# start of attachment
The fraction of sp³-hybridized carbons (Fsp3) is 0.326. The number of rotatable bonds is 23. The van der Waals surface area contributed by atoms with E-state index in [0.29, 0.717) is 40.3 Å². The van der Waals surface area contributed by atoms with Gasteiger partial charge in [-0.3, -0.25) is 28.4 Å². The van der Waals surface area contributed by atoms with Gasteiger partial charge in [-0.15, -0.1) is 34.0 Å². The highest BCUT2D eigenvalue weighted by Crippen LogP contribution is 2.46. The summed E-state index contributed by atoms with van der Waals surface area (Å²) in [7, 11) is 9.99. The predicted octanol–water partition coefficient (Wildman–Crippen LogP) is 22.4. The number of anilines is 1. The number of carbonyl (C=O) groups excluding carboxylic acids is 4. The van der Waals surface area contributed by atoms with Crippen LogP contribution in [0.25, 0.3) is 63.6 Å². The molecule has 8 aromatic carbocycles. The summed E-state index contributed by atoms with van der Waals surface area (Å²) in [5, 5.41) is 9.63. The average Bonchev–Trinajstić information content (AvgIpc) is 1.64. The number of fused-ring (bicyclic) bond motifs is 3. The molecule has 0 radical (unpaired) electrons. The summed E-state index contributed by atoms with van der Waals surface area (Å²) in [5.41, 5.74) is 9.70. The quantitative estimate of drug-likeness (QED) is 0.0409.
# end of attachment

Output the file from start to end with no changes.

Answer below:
The fraction of sp³-hybridized carbons (Fsp3) is 0.326. The number of rotatable bonds is 23. The van der Waals surface area contributed by atoms with E-state index in [0.29, 0.717) is 40.3 Å². The van der Waals surface area contributed by atoms with Gasteiger partial charge in [-0.3, -0.25) is 28.4 Å². The van der Waals surface area contributed by atoms with Gasteiger partial charge in [-0.15, -0.1) is 34.0 Å². The highest BCUT2D eigenvalue weighted by Crippen LogP contribution is 2.46. The summed E-state index contributed by atoms with van der Waals surface area (Å²) in [7, 11) is 9.99. The predicted octanol–water partition coefficient (Wildman–Crippen LogP) is 22.4. The number of anilines is 1. The number of carbonyl (C=O) groups excluding carboxylic acids is 4. The van der Waals surface area contributed by atoms with Crippen LogP contribution in [0.25, 0.3) is 63.6 Å². The molecule has 8 aromatic carbocycles. The summed E-state index contributed by atoms with van der Waals surface area (Å²) in [5, 5.41) is 9.63. The average Bonchev–Trinajstić information content (AvgIpc) is 1.64. The number of fused-ring (bicyclic) bond motifs is 3. The molecule has 0 radical (unpaired) electrons. The summed E-state index contributed by atoms with van der Waals surface area (Å²) in [5.41, 5.74) is 9.70. The quantitative estimate of drug-likeness (QED) is 0.0409.